Renewables to hit 29% share in N America's power in 2025

Renewables share of North America electricity mix. Estimates by U.S. Energy Information Administration, International Energy Outlook 2016 (www.eia.gov)

August 2 (SeeNews) - The share of renewables in North America’s electricity mix will expand to 29% by 2025, while that of nuclear will decline to 16%, according to a reference case projection by the US Energy Information Administration (EIA).

In total, clean energy sources will reach 45% of the power mix in Canada, Mexico, and the US combined, under the reference case in the Annual Energy Outlook 2016 (AEO2016). This compares to 38% in 2015 (20% for renewables and 18% for nuclear).

The US, Canada and Mexico announced in June they will strive towards a 2025 regional goal of 50% clean power generation by relying on renewable and nuclear power, carbon capture and storage technologies, as well as on energy efficiency.

EIA’s reference case envisages a significant increase in the use of renewable power in the US by 2025. Its share is seen to grow to 23% from 13% in 2015. The scenario assumes that implementation of the Clean Power Plan (CPP) begins in 2022. Renewables are fuelled by the extension of tax credits, significant cost reductions, and recognition of future CPP requirements.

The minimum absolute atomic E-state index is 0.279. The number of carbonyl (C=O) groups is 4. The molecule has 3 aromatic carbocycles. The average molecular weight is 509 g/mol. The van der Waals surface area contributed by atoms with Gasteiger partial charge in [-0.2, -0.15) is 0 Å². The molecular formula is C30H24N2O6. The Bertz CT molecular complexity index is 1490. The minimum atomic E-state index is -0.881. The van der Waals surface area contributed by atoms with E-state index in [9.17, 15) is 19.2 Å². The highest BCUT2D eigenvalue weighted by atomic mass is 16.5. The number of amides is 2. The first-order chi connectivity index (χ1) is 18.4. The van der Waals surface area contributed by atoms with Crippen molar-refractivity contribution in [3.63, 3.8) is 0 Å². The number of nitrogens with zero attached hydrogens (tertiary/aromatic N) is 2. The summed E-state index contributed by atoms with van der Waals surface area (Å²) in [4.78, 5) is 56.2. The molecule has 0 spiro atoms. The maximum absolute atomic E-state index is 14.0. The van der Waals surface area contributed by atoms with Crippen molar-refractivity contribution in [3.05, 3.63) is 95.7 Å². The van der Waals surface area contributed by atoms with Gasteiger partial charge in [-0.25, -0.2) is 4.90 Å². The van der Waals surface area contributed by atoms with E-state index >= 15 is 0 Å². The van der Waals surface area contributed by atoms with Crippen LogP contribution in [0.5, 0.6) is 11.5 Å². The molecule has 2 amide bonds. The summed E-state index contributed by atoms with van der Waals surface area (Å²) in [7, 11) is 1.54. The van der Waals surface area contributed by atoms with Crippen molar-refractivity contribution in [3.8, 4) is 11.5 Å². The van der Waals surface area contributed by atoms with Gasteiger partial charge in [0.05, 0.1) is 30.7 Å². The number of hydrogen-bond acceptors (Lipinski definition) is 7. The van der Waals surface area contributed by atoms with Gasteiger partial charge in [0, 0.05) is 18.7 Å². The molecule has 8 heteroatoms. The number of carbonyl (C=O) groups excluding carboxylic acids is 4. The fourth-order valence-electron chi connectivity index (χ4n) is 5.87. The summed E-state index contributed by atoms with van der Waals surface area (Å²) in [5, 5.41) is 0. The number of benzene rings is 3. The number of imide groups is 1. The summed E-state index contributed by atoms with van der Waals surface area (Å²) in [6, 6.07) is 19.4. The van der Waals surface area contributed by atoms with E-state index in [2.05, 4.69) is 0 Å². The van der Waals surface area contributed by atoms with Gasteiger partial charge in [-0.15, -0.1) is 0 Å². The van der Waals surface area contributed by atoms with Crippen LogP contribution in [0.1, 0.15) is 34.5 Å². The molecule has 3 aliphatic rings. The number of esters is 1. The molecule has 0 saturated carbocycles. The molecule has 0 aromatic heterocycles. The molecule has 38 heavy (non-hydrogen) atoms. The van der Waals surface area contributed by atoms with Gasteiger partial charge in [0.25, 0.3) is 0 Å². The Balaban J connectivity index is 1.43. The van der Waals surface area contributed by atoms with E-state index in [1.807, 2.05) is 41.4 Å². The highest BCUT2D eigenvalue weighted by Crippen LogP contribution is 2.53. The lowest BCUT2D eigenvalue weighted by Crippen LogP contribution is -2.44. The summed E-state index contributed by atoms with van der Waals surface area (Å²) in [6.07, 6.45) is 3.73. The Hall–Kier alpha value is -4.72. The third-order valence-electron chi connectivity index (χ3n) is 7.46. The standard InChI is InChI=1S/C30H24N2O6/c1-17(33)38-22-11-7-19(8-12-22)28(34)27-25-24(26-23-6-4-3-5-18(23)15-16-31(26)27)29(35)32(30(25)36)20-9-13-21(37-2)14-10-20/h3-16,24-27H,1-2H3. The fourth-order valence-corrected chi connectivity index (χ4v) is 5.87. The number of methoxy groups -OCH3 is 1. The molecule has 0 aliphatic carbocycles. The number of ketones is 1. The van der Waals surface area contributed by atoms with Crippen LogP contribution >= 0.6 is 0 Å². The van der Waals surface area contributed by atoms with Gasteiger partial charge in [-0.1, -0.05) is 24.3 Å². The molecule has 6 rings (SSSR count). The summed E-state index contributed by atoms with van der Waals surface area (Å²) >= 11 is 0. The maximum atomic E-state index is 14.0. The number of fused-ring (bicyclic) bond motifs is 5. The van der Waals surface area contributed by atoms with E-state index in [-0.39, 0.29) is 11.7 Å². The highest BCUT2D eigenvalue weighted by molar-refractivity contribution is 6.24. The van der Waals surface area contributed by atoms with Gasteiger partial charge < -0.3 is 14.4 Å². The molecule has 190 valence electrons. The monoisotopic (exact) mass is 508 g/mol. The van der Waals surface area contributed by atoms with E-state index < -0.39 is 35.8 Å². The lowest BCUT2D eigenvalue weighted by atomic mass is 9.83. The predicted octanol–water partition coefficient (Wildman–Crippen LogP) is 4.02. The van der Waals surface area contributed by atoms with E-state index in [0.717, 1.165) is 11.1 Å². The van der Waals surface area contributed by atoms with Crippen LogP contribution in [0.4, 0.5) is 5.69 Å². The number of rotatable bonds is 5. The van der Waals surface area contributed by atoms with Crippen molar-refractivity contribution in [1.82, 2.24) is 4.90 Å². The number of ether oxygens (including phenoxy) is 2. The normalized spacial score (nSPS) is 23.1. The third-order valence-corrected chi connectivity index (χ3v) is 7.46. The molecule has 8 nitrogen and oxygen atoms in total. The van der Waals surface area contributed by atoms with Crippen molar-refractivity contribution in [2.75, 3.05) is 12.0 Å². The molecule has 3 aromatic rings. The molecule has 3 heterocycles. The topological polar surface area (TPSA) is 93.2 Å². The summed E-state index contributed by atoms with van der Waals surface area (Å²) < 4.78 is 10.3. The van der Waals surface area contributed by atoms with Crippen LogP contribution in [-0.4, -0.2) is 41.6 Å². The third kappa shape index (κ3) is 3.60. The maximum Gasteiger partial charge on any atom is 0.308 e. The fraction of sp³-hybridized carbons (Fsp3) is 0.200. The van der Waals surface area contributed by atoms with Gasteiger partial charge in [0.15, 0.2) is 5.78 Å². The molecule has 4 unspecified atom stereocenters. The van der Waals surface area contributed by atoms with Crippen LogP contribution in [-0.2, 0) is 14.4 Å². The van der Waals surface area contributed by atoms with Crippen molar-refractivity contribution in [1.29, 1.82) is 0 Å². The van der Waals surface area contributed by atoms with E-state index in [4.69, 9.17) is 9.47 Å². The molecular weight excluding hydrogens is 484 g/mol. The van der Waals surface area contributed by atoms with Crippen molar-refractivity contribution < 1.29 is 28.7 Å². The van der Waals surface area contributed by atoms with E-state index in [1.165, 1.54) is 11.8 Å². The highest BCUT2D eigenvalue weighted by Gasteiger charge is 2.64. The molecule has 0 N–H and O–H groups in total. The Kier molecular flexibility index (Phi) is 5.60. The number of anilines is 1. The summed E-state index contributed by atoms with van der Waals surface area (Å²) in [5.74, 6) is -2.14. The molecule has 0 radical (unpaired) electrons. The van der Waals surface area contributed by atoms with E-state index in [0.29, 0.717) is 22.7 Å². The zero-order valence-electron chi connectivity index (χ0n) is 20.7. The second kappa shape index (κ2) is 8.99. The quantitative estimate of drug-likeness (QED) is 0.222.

Thanks to its hydropower resources, Canada had achieved an 80% clean energy share in 2015. The country wants to add more hydro by 2025, in addition to boosting its wind and solar capacity. Still, the combined share of renewables and nuclear in Canada's total generation is seen dropping to 75% by 2025 (66% renewable) because it will use more natural gas then and retire existing nuclear capacity.

In Mexico, EIA expects a rise in generation from hydro, wind, and other renewable power plants, and a reduction in the use of fossil fuels. By 2025, Mexico will grow its renewable energy share to 26% from 17% in 2015.

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Browse all articles from Tsvetomira Tsanova

Tsvet has been following the development of the global renewable energy industry for almost nine years. She's got a soft spot for emerging markets.

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